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Documentaries from the comfort of your own home

by Mia Anhoury August 29, 2017
Documentaries from the comfort of your own home

Cinema Politica launches online streaming service to showcase independent filmmakers

Instead of staying informed on current events and political issues through short tweets and five-minute news reports, perhaps documentaries are what you’re looking for.

Known for screening films aimed at sparking social change, Cinema Politica recently made its content available through an online streaming service known by its acronym, CPSVOD. Following a two-week free trial, anyone can access this Netflix-style service with a monthly subscription of USD$4.99.

From documentaries to dramatic short films, CPSVOD uploads new content to its library every Tuesday. This service is an updated version of Cinema Politica’s previous online pay-per-view service.

According to the group’s communications coordinator, Danielle Gasher, this new service gives people the opportunity to watch documentaries that would otherwise be hard to access, as most are made by independent filmmakers. It also gives users a glimpse at the various types of independent documentaries being created around the world.

“We want everyone to get engaged socially and politically and take action after seeing these documentaries,” Gasher said.

For the Concordia-based non-profit community, the goal has long been to share the work of independent Canadian and international filmmakers, Gasher said, as well as inspire, educate and engage their audience in politics through art.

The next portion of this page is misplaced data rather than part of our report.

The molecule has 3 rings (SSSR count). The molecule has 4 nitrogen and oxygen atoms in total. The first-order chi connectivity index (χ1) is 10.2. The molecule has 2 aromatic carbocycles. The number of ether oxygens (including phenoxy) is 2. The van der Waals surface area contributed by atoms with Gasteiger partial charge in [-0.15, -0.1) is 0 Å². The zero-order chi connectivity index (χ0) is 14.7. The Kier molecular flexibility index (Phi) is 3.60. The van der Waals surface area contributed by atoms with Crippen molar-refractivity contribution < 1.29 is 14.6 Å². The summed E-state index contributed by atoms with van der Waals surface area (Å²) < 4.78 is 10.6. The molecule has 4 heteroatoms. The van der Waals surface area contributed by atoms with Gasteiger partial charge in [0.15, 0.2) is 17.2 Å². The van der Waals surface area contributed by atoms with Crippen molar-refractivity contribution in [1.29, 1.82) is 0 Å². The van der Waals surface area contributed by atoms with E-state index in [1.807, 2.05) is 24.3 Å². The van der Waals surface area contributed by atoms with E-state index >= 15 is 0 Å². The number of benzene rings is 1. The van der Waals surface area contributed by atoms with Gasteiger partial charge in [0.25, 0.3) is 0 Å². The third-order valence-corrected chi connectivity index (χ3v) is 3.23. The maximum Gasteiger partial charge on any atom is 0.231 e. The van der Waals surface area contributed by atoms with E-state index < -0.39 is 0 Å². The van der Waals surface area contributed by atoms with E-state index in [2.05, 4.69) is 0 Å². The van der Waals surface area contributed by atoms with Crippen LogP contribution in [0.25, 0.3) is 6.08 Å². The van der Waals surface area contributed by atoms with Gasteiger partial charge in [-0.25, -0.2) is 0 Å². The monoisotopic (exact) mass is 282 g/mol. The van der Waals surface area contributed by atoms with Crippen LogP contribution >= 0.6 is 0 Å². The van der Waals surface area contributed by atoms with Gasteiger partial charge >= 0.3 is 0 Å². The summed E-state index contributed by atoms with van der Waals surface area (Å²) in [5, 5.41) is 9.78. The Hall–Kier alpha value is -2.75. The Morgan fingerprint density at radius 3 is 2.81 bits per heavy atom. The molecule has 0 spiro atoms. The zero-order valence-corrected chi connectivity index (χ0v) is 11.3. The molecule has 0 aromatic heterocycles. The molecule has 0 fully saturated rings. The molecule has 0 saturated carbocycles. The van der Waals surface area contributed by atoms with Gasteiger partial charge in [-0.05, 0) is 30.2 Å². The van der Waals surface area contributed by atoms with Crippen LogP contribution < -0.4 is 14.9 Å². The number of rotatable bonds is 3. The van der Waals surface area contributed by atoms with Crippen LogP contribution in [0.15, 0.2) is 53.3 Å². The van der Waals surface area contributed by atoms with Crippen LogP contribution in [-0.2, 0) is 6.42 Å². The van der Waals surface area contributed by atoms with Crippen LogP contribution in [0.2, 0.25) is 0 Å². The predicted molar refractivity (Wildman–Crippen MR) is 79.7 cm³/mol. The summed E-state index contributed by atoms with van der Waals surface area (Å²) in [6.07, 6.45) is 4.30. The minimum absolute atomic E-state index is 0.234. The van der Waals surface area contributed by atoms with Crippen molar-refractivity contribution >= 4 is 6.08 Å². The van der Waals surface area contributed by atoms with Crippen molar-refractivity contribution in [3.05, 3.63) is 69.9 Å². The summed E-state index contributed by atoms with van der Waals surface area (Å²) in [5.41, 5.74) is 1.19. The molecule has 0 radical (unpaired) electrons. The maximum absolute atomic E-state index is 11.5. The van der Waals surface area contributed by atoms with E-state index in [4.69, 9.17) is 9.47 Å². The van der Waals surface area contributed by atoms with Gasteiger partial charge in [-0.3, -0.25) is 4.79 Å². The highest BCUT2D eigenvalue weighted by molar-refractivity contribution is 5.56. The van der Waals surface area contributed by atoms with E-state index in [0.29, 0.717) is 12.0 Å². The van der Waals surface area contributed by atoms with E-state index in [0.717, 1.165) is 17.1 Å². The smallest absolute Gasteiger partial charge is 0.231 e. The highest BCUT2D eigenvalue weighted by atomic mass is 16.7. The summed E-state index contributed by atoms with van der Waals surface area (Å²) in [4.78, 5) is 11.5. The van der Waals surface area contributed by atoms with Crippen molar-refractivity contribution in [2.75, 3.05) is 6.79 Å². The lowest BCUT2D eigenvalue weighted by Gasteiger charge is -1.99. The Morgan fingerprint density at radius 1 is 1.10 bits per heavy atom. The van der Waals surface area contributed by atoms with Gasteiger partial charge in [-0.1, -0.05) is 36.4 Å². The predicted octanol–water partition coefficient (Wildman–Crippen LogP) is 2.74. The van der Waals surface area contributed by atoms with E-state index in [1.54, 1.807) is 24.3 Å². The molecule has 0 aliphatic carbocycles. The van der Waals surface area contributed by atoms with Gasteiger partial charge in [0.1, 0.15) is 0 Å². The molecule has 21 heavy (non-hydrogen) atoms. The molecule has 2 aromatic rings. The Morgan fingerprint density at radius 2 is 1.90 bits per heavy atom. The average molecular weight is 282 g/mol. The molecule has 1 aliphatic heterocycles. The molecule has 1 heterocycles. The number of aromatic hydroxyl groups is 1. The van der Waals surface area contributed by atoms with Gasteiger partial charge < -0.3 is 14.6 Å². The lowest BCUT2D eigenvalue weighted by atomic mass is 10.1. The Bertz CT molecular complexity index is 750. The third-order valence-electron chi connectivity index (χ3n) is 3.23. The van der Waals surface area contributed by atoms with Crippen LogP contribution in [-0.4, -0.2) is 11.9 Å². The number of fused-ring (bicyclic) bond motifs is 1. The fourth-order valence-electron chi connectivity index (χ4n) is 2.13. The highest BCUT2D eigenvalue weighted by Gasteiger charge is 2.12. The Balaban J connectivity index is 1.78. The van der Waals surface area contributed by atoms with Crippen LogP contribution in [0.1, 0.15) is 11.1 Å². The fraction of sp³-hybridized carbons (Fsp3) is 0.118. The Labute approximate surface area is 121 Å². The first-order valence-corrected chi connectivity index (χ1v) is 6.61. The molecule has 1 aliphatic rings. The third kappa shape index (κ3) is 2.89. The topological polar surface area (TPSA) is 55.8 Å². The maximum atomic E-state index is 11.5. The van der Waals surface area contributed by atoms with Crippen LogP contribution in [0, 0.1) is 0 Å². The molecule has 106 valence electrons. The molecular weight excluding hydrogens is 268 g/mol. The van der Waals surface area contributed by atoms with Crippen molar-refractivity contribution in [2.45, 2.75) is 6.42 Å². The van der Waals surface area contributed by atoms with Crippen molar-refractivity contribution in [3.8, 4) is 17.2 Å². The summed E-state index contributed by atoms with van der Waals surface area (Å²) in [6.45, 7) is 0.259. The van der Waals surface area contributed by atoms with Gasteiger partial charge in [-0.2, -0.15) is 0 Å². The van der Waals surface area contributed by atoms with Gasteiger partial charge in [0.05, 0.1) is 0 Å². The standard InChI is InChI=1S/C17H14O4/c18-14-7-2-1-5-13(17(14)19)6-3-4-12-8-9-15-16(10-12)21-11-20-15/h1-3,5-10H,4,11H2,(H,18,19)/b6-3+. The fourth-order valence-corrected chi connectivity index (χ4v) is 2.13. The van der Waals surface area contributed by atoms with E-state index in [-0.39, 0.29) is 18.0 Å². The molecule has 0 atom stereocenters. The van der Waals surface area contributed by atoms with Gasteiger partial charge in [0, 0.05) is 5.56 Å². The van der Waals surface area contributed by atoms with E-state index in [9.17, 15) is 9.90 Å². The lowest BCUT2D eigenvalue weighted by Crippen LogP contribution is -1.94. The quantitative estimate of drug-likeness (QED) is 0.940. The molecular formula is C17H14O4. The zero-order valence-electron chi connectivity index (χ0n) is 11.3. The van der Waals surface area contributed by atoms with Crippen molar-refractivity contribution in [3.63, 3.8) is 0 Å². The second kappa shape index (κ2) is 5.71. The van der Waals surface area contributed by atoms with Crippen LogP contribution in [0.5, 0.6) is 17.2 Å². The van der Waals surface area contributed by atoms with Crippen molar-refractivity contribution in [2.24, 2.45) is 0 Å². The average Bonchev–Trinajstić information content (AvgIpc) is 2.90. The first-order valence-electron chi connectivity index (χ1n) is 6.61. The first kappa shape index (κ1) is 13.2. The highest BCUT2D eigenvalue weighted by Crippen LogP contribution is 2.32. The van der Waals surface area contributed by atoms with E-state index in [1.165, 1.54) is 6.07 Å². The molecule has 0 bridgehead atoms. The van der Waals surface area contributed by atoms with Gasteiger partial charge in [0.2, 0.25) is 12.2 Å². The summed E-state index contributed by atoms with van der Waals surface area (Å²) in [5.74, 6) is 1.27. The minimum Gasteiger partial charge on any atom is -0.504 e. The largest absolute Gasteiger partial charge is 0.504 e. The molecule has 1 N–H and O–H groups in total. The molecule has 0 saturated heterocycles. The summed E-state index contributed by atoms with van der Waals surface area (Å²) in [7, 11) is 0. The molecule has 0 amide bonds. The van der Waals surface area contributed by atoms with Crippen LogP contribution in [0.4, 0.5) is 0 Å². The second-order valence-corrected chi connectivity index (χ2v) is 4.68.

Among the documentaries already available for streaming are stories of repression, oppression and many political issues the group feels are overlooked by mainstream media. This includes are Street Politics 101, a documentary about the student strikes in Montreal opposing tuition hikes in 2012.

Dramatic short films are also available such as Stolen, created by Indigenous filmmaker Kawennáhere Devery Jacobs and aimed at addressing the issue of missing Indigenous women across Canada.

According to Gasher, the screening service is the group’s attempt to reach a younger audience by replicating the popular Netflix-style of movie-watching and making their films available on cellphones, tablets, laptops and televisions.

“Not only does it utilize the recent surge of interest in documentaries in the university setting, it’s also a great educational tool,” Gasher said. “As entertaining as these documentaries can be, they are extremely informative about social and political issues going on in the world.”

For more information about Cinema Politica streaming service, visit: https://cinemapolitica.vhx.tv.

Graphic by Alexa Hacksworth

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